Define “Fine”

A look at the private sector President Obama said is “doing fine”

Jun 18 2012

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Following on the heels of multiple disappointing economic reports, President Obama recently proclaimed that “the private economy is doing fine.” A closer examination of the data shows why President Obama has since retracted that statement.

• Real GDP growth for the 1st quarter of 2012 was revised downwards to an annual pace of just 1.9%

• Employment growth averaged only 73,000 over the past two months (about half the 130,000-150,000 new jobs needed to keep pace with healthy labor force growth)

• The unemployment rate has been above 8% for a record 40 months

• Median household income fell $950 since the end of last year and is down more than $4,600 since President Obama took office

• Median family net worth declined 40 percent from 2007 to 2010, back to levels of the early 1990s

• A record-high 31% of homeowners are underwater as home prices remain 22.9% below their 2006 peak

If this is what the President intrinsically considers “fine,” I shudder to think what his idea of a real downturn would look like.

The struggling labor market is arguably the most troublesome component of the stalled economic recovery. Private employment comprises roughly 83% of total employment, so if private employment is doing fine, total employment should be doing fine as well. It isn’t.

Since the recession began, private employment has actually suffered a greater decline than government employment and remains down 3.9%, compared to a decline of 1.8% for government employment (+2.3% federal government and -2.4% state and local government).

Since President Obama took office in January 2009, private employment is up ever so slightly (0.05%) while government employment is down 0.73%. But compared to past post-WWII recessions and recoveries, the current one is the worst on record not only for total employment, but even more so for private employment. Private employment today is 3.9% below what it was at the start of the recession, four and a half years ago. This compares to an average increase of 6.0% at the same point following previous post-WWII recessions. Private employment today is far worse than even the deep recession of 1981-1982 or the "jobless recovery" following the 2001 recession.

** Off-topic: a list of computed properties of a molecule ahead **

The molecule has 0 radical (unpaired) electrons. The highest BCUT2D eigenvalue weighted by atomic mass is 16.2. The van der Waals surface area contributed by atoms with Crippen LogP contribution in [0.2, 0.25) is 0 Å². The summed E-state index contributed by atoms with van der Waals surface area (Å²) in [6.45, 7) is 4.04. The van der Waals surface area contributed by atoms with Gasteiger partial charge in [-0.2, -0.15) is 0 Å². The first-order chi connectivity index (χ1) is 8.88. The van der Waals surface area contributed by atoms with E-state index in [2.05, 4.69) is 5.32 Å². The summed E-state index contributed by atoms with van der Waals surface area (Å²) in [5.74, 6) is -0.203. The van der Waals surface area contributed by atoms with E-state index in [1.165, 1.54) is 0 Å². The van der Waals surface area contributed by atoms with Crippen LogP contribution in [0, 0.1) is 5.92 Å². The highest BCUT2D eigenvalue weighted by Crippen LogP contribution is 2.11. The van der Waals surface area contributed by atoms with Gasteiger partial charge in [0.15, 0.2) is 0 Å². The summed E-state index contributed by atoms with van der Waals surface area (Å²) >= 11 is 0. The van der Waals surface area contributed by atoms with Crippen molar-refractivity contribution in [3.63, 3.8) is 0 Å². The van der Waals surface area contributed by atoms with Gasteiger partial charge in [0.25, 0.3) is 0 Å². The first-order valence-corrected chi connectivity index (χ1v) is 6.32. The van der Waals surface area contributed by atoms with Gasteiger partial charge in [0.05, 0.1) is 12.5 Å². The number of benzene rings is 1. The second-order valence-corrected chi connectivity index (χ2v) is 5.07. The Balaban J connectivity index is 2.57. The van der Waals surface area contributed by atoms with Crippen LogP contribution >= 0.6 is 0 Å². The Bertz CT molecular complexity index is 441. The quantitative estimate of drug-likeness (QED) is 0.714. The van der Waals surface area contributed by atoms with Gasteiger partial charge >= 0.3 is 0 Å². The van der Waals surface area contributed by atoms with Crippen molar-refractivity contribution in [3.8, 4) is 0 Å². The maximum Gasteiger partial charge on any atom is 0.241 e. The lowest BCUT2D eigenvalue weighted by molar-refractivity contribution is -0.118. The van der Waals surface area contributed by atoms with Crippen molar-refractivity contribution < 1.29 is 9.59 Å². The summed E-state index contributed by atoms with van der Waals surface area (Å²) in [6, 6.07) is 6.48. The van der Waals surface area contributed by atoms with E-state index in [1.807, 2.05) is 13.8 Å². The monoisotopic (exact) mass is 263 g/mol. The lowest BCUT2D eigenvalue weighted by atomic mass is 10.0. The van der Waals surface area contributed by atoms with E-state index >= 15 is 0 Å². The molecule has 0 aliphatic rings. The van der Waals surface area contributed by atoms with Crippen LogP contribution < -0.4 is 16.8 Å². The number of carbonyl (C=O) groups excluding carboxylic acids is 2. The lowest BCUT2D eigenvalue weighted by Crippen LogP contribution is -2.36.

It’s true that there have been 4.3 million private sector jobs added to the economy since February 2010, but that figure cherry-picks the lowest level of employment. Since President Obama was elected, a mere 55,000 private sector jobs have been added. Over the past year, there have been 1.9 million new private sector jobs, but this is only slightly more than needed to keep pace with healthy labor force growth. So yes, private employment has been up recently, but the more sizeable gains of late 2011 and early 2012 are fading away as the economy appears to be stalling out, rather than kicking into "overdrive."

President Obama’s solution to the stalled recovery is more federal stimulus to state and local governments. But to close the gap in unemployment since the recession began would require an additional 5 million jobs – the equivalent of a more than 25% increase in state and local employment.

Taking money from the private sector, channeling it through the federal government, down to state and local governments so that they can then put what’s left back into the private sector is essentially like a child taking a $20 bill from his parents and bringing home the change. What’s brought back in return is far less than what was taken to begin with.

Stimulus has been tried and failed (the stimulus was supposed to keep the unemployment rate from reaching 8% – instead, it rose to 10% and has been above 8% for a record 40 months). Instead of more stimulus, we need policies and an economic climate that will produce sustainable private sector job growth. This means repealing Obamacare, reducing regulations, preventing tax increases, and significantly cutting government spending to eliminate fears of future tax increases or a full-fledged, Euro-style debt crisis.

 

See the entire report in pdf format below:

 

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